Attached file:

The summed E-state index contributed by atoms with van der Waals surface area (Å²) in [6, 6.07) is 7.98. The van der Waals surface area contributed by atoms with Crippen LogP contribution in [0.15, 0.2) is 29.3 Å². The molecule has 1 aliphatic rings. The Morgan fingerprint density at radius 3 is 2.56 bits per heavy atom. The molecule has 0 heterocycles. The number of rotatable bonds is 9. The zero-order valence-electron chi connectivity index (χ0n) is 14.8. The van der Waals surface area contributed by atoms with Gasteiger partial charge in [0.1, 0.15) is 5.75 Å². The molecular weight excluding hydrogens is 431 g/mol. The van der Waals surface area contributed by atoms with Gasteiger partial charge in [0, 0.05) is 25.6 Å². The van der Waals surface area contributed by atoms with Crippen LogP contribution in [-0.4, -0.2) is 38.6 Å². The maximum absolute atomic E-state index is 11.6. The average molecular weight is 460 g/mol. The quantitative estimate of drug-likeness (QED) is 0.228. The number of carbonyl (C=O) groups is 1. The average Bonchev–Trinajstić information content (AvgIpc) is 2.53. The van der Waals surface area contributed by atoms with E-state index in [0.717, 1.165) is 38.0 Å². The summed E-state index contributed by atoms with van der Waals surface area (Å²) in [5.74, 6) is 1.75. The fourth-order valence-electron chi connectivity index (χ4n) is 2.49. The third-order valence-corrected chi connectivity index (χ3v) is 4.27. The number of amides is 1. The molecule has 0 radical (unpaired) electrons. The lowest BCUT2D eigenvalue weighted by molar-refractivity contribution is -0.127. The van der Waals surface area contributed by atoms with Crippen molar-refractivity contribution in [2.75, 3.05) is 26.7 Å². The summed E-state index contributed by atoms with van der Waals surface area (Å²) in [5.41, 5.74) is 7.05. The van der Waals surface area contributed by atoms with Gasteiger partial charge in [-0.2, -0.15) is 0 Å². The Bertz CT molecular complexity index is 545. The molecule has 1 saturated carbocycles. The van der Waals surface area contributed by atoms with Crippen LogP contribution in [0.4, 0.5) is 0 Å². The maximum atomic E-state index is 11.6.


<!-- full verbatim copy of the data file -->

The summed E-state index contributed by atoms with van der Waals surface area (Å²) in [6, 6.07) is 7.98. The van der Waals surface area contributed by atoms with Crippen LogP contribution in [0.15, 0.2) is 29.3 Å². The molecule has 1 aliphatic rings. The Morgan fingerprint density at radius 3 is 2.56 bits per heavy atom. The molecule has 0 heterocycles. The number of rotatable bonds is 9. The zero-order valence-electron chi connectivity index (χ0n) is 14.8. The van der Waals surface area contributed by atoms with Gasteiger partial charge in [0.1, 0.15) is 5.75 Å². The molecular weight excluding hydrogens is 431 g/mol. The van der Waals surface area contributed by atoms with Gasteiger partial charge in [0, 0.05) is 25.6 Å². The van der Waals surface area contributed by atoms with Crippen LogP contribution in [-0.4, -0.2) is 38.6 Å². The maximum absolute atomic E-state index is 11.6. The average molecular weight is 460 g/mol. The quantitative estimate of drug-likeness (QED) is 0.228. The number of carbonyl (C=O) groups is 1. The average Bonchev–Trinajstić information content (AvgIpc) is 2.53. The van der Waals surface area contributed by atoms with E-state index in [0.717, 1.165) is 38.0 Å². The summed E-state index contributed by atoms with van der Waals surface area (Å²) in [5.74, 6) is 1.75. The fourth-order valence-electron chi connectivity index (χ4n) is 2.49. The third-order valence-corrected chi connectivity index (χ3v) is 4.27. The number of amides is 1. The molecule has 0 radical (unpaired) electrons. The lowest BCUT2D eigenvalue weighted by molar-refractivity contribution is -0.127. The van der Waals surface area contributed by atoms with Crippen molar-refractivity contribution in [2.75, 3.05) is 26.7 Å². The summed E-state index contributed by atoms with van der Waals surface area (Å²) in [5.41, 5.74) is 7.05. The van der Waals surface area contributed by atoms with Gasteiger partial charge in [-0.2, -0.15) is 0 Å². The Bertz CT molecular complexity index is 545. The molecule has 1 saturated carbocycles. The van der Waals surface area contributed by atoms with Crippen LogP contribution in [0.4, 0.5) is 0 Å². The maximum atomic E-state index is 11.6.